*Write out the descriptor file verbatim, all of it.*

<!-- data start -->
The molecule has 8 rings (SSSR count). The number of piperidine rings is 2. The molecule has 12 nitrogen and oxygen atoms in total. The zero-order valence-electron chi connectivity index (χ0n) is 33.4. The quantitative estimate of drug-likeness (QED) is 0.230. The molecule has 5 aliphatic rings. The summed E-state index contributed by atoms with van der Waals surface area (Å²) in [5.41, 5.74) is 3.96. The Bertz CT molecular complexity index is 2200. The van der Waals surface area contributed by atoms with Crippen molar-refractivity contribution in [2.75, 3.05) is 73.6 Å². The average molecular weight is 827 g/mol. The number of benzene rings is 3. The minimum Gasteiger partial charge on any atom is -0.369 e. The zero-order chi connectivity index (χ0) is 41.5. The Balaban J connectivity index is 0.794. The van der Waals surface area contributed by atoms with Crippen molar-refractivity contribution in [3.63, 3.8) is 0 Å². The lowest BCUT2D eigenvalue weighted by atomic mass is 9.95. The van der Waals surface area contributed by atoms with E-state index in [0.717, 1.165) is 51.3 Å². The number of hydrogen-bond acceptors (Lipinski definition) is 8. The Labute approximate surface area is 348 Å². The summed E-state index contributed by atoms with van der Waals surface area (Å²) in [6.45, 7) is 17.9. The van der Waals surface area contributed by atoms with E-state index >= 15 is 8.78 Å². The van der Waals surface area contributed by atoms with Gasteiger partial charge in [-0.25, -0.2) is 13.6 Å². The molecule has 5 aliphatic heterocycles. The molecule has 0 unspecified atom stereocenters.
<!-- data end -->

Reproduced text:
The molecule has 8 rings (SSSR count). The number of piperidine rings is 2. The molecule has 12 nitrogen and oxygen atoms in total. The zero-order valence-electron chi connectivity index (χ0n) is 33.4. The quantitative estimate of drug-likeness (QED) is 0.230. The molecule has 5 aliphatic rings. The summed E-state index contributed by atoms with van der Waals surface area (Å²) in [5.41, 5.74) is 3.96. The Bertz CT molecular complexity index is 2200. The van der Waals surface area contributed by atoms with Crippen molar-refractivity contribution in [2.75, 3.05) is 73.6 Å². The average molecular weight is 827 g/mol. The number of benzene rings is 3. The minimum Gasteiger partial charge on any atom is -0.369 e. The zero-order chi connectivity index (χ0) is 41.5. The Balaban J connectivity index is 0.794. The van der Waals surface area contributed by atoms with Crippen molar-refractivity contribution in [3.63, 3.8) is 0 Å². The lowest BCUT2D eigenvalue weighted by atomic mass is 9.95. The van der Waals surface area contributed by atoms with E-state index in [0.717, 1.165) is 51.3 Å². The number of hydrogen-bond acceptors (Lipinski definition) is 8. The Labute approximate surface area is 348 Å². The summed E-state index contributed by atoms with van der Waals surface area (Å²) in [6.45, 7) is 17.9. The van der Waals surface area contributed by atoms with E-state index >= 15 is 8.78 Å². The van der Waals surface area contributed by atoms with Gasteiger partial charge in [-0.25, -0.2) is 13.6 Å². The molecule has 5 aliphatic heterocycles. The molecule has 0 unspecified atom stereocenters.